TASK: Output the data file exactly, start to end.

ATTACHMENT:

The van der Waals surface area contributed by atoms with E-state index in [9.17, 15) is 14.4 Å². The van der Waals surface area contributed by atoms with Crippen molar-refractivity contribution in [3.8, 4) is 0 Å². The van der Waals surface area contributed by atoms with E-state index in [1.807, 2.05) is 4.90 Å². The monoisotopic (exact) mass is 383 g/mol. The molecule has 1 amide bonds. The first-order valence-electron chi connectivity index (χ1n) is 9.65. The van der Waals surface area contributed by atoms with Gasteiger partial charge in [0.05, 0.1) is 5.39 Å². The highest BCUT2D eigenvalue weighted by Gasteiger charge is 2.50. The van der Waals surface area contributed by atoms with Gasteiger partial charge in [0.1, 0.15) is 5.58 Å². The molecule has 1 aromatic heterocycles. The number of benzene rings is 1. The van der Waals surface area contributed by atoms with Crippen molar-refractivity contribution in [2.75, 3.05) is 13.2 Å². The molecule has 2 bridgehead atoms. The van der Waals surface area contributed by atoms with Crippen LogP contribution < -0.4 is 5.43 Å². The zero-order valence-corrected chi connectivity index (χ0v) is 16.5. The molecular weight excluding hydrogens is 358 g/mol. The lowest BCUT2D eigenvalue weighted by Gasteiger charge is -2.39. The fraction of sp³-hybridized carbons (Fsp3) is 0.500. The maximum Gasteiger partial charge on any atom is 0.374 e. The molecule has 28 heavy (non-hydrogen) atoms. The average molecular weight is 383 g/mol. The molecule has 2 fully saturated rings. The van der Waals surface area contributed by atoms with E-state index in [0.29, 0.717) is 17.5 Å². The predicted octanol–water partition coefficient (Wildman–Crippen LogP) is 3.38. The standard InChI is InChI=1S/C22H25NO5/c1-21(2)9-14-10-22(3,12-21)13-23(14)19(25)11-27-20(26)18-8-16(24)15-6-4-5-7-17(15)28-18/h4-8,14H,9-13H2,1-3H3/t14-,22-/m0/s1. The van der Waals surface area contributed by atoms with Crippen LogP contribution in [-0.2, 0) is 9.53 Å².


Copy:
The van der Waals surface area contributed by atoms with E-state index in [9.17, 15) is 14.4 Å². The van der Waals surface area contributed by atoms with Crippen molar-refractivity contribution in [3.8, 4) is 0 Å². The van der Waals surface area contributed by atoms with E-state index in [1.807, 2.05) is 4.90 Å². The monoisotopic (exact) mass is 383 g/mol. The molecule has 1 amide bonds. The first-order valence-electron chi connectivity index (χ1n) is 9.65. The van der Waals surface area contributed by atoms with Gasteiger partial charge in [0.05, 0.1) is 5.39 Å². The highest BCUT2D eigenvalue weighted by Gasteiger charge is 2.50. The van der Waals surface area contributed by atoms with Gasteiger partial charge in [0.1, 0.15) is 5.58 Å². The molecule has 1 aromatic heterocycles. The number of benzene rings is 1. The van der Waals surface area contributed by atoms with Crippen molar-refractivity contribution in [2.75, 3.05) is 13.2 Å². The molecule has 2 bridgehead atoms. The van der Waals surface area contributed by atoms with Crippen LogP contribution < -0.4 is 5.43 Å². The zero-order valence-corrected chi connectivity index (χ0v) is 16.5. The molecular weight excluding hydrogens is 358 g/mol. The lowest BCUT2D eigenvalue weighted by Gasteiger charge is -2.39. The fraction of sp³-hybridized carbons (Fsp3) is 0.500. The maximum Gasteiger partial charge on any atom is 0.374 e. The molecule has 28 heavy (non-hydrogen) atoms. The average molecular weight is 383 g/mol. The molecule has 2 fully saturated rings. The van der Waals surface area contributed by atoms with E-state index in [0.29, 0.717) is 17.5 Å². The predicted octanol–water partition coefficient (Wildman–Crippen LogP) is 3.38. The standard InChI is InChI=1S/C22H25NO5/c1-21(2)9-14-10-22(3,12-21)13-23(14)19(25)11-27-20(26)18-8-16(24)15-6-4-5-7-17(15)28-18/h4-8,14H,9-13H2,1-3H3/t14-,22-/m0/s1. The van der Waals surface area contributed by atoms with Crippen LogP contribution in [-0.2, 0) is 9.53 Å².